Targeting cancer cells
The object of radiotherapy in oncology is to destroy tumor cells while sparing surrounding, healthy tissues. This requires maximizing the physical dose of radiation as well as the biological effectiveness in the tumor while minimizing them in healthy tissues. Accelerated ions meet these objectives far better than the commonly used X-rays.
Physical dose distribution
As an X-ray beam penetrates the body, the dose is at a maximum just beneath the skin and then decreases progressively at greater depths until the "remnant beam” emerges on the far side. Ions, on the other hand, penetrate into the body and unfold their damaging effects at the end of their flight path in a specific depth, which depends on the speed of the ions. The dose along that route i. e. in the healthy tissue is low. But the dose of radiation reaches a sharp peak in the small—pinhead-sized—tissue volume in which the ions come to a stop. By controlling the speed of the ions, the depth at which this dose maximum occurs can be located precisely within the tumor. The dose in healthy tissue remains very small.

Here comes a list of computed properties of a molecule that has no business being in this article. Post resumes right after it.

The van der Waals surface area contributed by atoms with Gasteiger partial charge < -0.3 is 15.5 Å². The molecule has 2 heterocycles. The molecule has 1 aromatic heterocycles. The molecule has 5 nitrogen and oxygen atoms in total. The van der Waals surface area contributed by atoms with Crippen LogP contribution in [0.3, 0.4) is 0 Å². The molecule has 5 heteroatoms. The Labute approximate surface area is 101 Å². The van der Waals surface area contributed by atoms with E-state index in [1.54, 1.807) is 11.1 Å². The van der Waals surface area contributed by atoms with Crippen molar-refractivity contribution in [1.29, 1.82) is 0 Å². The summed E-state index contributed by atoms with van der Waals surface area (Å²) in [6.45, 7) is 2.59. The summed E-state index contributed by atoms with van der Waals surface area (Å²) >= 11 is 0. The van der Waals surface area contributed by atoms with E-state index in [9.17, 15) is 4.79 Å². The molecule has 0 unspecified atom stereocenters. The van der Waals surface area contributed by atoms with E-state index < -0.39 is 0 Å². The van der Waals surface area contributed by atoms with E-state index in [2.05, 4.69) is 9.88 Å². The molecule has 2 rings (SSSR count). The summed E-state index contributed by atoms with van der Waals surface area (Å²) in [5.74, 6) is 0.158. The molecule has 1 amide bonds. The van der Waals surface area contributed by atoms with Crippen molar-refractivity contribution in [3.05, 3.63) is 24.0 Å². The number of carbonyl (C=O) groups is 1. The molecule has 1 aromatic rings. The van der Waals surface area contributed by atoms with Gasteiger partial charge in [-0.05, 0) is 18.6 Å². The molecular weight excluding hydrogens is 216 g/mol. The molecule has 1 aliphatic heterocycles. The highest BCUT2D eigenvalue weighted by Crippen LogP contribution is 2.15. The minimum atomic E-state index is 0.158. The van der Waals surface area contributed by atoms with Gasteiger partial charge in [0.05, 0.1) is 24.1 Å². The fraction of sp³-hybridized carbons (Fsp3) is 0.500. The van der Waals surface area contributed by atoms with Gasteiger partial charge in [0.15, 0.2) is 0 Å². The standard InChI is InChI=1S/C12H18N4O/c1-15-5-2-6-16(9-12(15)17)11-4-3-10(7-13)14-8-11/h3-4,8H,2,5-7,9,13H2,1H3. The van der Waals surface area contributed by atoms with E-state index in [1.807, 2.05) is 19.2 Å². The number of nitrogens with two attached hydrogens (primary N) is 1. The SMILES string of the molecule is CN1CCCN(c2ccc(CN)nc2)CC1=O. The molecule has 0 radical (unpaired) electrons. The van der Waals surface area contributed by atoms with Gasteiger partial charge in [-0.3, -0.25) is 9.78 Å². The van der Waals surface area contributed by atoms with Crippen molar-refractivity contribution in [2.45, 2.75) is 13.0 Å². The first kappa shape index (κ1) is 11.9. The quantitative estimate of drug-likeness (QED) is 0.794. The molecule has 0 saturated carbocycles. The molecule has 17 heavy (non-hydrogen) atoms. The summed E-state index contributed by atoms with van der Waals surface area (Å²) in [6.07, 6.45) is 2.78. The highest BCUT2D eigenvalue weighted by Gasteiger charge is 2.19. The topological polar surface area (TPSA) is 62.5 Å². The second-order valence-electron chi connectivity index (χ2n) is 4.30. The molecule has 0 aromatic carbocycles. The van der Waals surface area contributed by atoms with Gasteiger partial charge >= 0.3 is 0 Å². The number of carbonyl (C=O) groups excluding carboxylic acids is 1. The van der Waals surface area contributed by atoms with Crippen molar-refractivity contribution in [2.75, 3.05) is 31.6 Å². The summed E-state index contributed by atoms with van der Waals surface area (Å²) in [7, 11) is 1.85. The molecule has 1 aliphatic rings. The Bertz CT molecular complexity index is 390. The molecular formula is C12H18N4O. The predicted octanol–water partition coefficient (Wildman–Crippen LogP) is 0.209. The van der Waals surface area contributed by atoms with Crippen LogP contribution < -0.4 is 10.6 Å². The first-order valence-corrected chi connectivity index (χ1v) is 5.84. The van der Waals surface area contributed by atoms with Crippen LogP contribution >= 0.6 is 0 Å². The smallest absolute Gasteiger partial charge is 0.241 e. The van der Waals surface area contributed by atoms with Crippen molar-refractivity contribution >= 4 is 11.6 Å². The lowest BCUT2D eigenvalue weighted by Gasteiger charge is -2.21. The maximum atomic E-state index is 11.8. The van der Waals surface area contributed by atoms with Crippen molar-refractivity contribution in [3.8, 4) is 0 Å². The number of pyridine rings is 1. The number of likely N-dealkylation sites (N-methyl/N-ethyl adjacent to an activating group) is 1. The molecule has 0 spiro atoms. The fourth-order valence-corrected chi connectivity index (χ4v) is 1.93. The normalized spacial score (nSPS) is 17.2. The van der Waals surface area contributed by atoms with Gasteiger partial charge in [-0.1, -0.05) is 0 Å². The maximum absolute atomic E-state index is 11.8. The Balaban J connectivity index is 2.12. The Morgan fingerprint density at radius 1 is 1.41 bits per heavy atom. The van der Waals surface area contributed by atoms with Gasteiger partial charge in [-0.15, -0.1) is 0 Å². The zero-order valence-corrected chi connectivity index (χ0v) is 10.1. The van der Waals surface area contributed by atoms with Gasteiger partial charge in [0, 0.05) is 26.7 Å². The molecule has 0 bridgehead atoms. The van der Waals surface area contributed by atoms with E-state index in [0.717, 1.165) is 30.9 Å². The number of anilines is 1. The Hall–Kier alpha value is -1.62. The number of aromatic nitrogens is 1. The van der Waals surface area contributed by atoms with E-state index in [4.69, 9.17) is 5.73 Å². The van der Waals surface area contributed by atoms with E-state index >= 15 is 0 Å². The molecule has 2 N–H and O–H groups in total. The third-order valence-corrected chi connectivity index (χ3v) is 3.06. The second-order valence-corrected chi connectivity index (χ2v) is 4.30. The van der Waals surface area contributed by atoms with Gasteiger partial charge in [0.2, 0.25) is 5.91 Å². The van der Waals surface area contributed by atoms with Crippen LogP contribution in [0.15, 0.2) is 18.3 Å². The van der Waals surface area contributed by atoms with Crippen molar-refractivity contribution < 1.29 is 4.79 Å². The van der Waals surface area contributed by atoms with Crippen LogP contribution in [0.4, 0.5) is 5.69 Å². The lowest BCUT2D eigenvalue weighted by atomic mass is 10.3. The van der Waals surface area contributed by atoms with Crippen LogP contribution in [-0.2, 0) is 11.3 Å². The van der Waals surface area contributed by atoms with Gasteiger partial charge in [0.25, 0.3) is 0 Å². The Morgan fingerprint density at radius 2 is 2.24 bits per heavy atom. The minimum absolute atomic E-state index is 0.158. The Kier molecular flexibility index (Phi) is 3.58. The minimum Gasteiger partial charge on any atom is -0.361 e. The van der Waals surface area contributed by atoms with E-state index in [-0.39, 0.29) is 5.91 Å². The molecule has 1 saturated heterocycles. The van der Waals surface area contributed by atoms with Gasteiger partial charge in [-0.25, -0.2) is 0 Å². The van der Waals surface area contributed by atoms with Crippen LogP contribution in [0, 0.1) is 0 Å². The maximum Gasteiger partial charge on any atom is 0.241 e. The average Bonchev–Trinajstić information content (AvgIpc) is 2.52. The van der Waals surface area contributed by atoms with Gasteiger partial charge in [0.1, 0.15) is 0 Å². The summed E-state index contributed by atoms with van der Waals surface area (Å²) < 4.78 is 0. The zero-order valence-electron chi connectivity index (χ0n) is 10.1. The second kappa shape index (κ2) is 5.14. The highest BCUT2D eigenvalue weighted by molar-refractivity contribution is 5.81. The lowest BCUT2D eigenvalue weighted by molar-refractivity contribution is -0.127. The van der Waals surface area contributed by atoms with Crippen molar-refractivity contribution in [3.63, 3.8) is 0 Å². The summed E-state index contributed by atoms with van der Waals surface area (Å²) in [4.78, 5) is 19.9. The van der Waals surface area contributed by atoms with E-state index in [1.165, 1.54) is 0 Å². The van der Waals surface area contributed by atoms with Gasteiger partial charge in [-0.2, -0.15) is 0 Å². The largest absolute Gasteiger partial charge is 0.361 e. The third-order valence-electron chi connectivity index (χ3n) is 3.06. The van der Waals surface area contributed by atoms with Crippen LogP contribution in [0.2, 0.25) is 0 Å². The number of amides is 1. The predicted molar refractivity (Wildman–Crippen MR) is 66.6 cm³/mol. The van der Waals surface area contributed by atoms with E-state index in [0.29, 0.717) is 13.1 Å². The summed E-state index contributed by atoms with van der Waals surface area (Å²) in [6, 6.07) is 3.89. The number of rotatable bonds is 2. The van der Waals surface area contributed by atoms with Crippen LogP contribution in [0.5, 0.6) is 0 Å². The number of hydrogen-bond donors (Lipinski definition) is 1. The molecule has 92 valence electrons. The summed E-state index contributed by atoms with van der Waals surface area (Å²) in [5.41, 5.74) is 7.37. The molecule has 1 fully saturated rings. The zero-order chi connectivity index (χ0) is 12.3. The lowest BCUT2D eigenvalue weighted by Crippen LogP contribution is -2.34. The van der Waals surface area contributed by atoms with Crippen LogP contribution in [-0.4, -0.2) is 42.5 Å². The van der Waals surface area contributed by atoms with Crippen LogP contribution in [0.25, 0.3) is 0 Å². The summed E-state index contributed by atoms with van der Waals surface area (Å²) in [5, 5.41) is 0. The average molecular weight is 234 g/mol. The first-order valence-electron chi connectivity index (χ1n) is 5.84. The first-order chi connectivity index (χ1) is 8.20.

At the cellular level, the goal of radiotherapy is to cause irreparable damage to the genetic material of the cancer cells. This damage leads to the death of the cells. The biological effectiveness of ion radiation in introducing genetic damage into the cancer cells is significantly greater than that of X-rays. As a result, it is possible to achieve much greater tumor damage at a given physical dose without causing additional damage to healthy tissues.